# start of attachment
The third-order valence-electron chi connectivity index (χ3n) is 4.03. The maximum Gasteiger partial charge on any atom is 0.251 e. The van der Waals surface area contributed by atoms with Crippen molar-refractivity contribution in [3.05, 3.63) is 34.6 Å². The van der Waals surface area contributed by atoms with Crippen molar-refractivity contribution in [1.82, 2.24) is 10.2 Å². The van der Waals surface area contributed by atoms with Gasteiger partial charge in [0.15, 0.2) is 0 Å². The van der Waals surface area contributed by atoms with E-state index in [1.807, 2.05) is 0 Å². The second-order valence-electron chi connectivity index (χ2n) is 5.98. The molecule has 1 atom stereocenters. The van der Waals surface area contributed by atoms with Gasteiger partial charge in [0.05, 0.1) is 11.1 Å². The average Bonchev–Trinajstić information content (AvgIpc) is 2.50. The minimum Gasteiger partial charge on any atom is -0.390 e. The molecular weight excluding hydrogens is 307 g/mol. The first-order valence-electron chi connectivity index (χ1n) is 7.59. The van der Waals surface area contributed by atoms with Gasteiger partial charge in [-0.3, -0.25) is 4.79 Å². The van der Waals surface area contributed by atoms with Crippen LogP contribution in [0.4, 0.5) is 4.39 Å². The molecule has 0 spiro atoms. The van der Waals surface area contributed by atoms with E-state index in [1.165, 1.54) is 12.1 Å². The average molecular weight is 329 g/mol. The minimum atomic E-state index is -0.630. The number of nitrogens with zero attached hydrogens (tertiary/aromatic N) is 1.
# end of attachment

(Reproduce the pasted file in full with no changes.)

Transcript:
The third-order valence-electron chi connectivity index (χ3n) is 4.03. The maximum Gasteiger partial charge on any atom is 0.251 e. The van der Waals surface area contributed by atoms with Crippen molar-refractivity contribution in [3.05, 3.63) is 34.6 Å². The van der Waals surface area contributed by atoms with Crippen molar-refractivity contribution in [1.82, 2.24) is 10.2 Å². The van der Waals surface area contributed by atoms with Gasteiger partial charge in [0.15, 0.2) is 0 Å². The van der Waals surface area contributed by atoms with E-state index in [1.807, 2.05) is 0 Å². The second-order valence-electron chi connectivity index (χ2n) is 5.98. The molecule has 1 atom stereocenters. The van der Waals surface area contributed by atoms with Gasteiger partial charge in [0.05, 0.1) is 11.1 Å². The average Bonchev–Trinajstić information content (AvgIpc) is 2.50. The minimum Gasteiger partial charge on any atom is -0.390 e. The molecular weight excluding hydrogens is 307 g/mol. The first-order valence-electron chi connectivity index (χ1n) is 7.59. The van der Waals surface area contributed by atoms with Gasteiger partial charge in [-0.3, -0.25) is 4.79 Å². The van der Waals surface area contributed by atoms with Crippen LogP contribution in [0.4, 0.5) is 4.39 Å². The molecule has 0 spiro atoms. The van der Waals surface area contributed by atoms with E-state index in [1.165, 1.54) is 12.1 Å². The average molecular weight is 329 g/mol. The minimum atomic E-state index is -0.630. The number of nitrogens with zero attached hydrogens (tertiary/aromatic N) is 1.